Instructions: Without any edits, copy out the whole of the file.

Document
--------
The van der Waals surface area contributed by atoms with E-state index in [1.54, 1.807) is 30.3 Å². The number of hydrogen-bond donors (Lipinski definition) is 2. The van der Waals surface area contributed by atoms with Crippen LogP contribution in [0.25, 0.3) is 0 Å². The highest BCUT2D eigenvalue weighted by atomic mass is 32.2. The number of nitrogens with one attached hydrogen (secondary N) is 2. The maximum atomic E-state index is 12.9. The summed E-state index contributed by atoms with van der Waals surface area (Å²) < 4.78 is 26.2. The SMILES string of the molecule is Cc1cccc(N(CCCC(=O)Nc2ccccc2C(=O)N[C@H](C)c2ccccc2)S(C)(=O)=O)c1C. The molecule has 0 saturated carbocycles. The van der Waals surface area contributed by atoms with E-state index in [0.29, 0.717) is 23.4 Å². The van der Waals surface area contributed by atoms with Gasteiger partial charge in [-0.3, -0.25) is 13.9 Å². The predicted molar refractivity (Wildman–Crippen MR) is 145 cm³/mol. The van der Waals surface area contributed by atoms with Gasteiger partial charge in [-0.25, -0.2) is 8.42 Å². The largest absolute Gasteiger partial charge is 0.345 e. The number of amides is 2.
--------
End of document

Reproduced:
The van der Waals surface area contributed by atoms with E-state index in [1.54, 1.807) is 30.3 Å². The number of hydrogen-bond donors (Lipinski definition) is 2. The van der Waals surface area contributed by atoms with Crippen LogP contribution in [0.25, 0.3) is 0 Å². The highest BCUT2D eigenvalue weighted by atomic mass is 32.2. The number of nitrogens with one attached hydrogen (secondary N) is 2. The maximum atomic E-state index is 12.9. The summed E-state index contributed by atoms with van der Waals surface area (Å²) < 4.78 is 26.2. The SMILES string of the molecule is Cc1cccc(N(CCCC(=O)Nc2ccccc2C(=O)N[C@H](C)c2ccccc2)S(C)(=O)=O)c1C. The molecule has 0 saturated carbocycles. The van der Waals surface area contributed by atoms with E-state index in [0.29, 0.717) is 23.4 Å². The van der Waals surface area contributed by atoms with Gasteiger partial charge in [-0.3, -0.25) is 13.9 Å². The predicted molar refractivity (Wildman–Crippen MR) is 145 cm³/mol. The van der Waals surface area contributed by atoms with Gasteiger partial charge in [-0.25, -0.2) is 8.42 Å². The largest absolute Gasteiger partial charge is 0.345 e. The number of amides is 2.